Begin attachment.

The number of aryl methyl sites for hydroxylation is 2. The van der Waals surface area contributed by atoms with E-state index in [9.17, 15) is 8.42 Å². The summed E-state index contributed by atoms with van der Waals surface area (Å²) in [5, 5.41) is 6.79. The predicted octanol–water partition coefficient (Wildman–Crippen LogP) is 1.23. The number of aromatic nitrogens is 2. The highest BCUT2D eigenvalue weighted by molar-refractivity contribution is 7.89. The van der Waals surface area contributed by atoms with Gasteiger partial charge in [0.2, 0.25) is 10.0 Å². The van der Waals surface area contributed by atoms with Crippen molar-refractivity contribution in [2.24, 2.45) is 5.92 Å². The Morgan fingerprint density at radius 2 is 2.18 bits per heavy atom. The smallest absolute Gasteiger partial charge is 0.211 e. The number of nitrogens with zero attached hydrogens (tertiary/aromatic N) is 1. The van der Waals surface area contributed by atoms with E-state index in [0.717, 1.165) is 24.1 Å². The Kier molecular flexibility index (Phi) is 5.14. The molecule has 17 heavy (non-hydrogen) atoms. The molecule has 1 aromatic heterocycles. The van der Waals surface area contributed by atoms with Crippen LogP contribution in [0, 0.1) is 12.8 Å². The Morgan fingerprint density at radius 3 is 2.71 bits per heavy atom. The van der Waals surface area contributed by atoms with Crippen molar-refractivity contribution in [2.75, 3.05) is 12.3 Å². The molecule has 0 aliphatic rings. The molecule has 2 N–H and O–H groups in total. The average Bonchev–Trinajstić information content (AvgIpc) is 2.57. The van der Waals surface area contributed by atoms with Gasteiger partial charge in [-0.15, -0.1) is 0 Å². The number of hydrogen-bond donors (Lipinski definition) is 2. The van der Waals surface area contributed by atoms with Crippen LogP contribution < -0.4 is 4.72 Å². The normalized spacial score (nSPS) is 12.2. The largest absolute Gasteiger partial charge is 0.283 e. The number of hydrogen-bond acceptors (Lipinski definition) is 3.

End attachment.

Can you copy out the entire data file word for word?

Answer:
The number of aryl methyl sites for hydroxylation is 2. The van der Waals surface area contributed by atoms with E-state index in [9.17, 15) is 8.42 Å². The summed E-state index contributed by atoms with van der Waals surface area (Å²) in [5, 5.41) is 6.79. The predicted octanol–water partition coefficient (Wildman–Crippen LogP) is 1.23. The number of aromatic nitrogens is 2. The highest BCUT2D eigenvalue weighted by molar-refractivity contribution is 7.89. The van der Waals surface area contributed by atoms with Gasteiger partial charge in [0.2, 0.25) is 10.0 Å². The van der Waals surface area contributed by atoms with Crippen molar-refractivity contribution in [2.24, 2.45) is 5.92 Å². The Morgan fingerprint density at radius 2 is 2.18 bits per heavy atom. The smallest absolute Gasteiger partial charge is 0.211 e. The number of nitrogens with zero attached hydrogens (tertiary/aromatic N) is 1. The van der Waals surface area contributed by atoms with E-state index in [0.717, 1.165) is 24.1 Å². The Kier molecular flexibility index (Phi) is 5.14. The molecule has 17 heavy (non-hydrogen) atoms. The molecule has 1 aromatic heterocycles. The van der Waals surface area contributed by atoms with Crippen LogP contribution in [0, 0.1) is 12.8 Å². The Morgan fingerprint density at radius 3 is 2.71 bits per heavy atom. The van der Waals surface area contributed by atoms with Crippen molar-refractivity contribution in [2.75, 3.05) is 12.3 Å². The molecule has 0 aliphatic rings. The molecule has 2 N–H and O–H groups in total. The average Bonchev–Trinajstić information content (AvgIpc) is 2.57. The van der Waals surface area contributed by atoms with Gasteiger partial charge in [-0.15, -0.1) is 0 Å². The number of hydrogen-bond donors (Lipinski definition) is 2. The van der Waals surface area contributed by atoms with Crippen LogP contribution < -0.4 is 4.72 Å². The normalized spacial score (nSPS) is 12.2. The largest absolute Gasteiger partial charge is 0.283 e. The number of hydrogen-bond acceptors (Lipinski definition) is 3.